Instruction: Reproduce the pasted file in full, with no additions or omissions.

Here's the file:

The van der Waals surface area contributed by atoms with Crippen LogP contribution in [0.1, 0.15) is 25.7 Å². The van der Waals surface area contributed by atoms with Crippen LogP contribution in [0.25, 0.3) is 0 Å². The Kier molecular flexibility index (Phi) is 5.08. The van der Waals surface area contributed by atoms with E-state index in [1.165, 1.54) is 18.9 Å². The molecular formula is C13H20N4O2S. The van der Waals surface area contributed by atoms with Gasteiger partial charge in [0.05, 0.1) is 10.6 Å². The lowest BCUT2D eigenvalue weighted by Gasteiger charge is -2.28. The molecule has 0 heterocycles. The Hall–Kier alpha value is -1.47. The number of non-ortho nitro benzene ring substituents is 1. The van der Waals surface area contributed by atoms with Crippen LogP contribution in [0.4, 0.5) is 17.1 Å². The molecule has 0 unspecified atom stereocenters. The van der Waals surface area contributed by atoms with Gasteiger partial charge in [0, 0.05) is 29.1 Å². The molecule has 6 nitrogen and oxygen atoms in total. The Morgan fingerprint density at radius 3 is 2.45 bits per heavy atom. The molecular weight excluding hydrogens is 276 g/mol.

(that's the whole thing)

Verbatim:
The van der Waals surface area contributed by atoms with Crippen LogP contribution in [0.1, 0.15) is 25.7 Å². The van der Waals surface area contributed by atoms with Crippen LogP contribution in [0.25, 0.3) is 0 Å². The Kier molecular flexibility index (Phi) is 5.08. The van der Waals surface area contributed by atoms with E-state index in [1.165, 1.54) is 18.9 Å². The molecular formula is C13H20N4O2S. The van der Waals surface area contributed by atoms with Gasteiger partial charge in [0.05, 0.1) is 10.6 Å². The lowest BCUT2D eigenvalue weighted by Gasteiger charge is -2.28. The molecule has 0 heterocycles. The Hall–Kier alpha value is -1.47. The number of non-ortho nitro benzene ring substituents is 1. The van der Waals surface area contributed by atoms with Crippen LogP contribution in [0.4, 0.5) is 17.1 Å². The molecule has 0 unspecified atom stereocenters. The van der Waals surface area contributed by atoms with Gasteiger partial charge in [0, 0.05) is 29.1 Å². The molecule has 6 nitrogen and oxygen atoms in total. The Morgan fingerprint density at radius 3 is 2.45 bits per heavy atom. The molecular weight excluding hydrogens is 276 g/mol.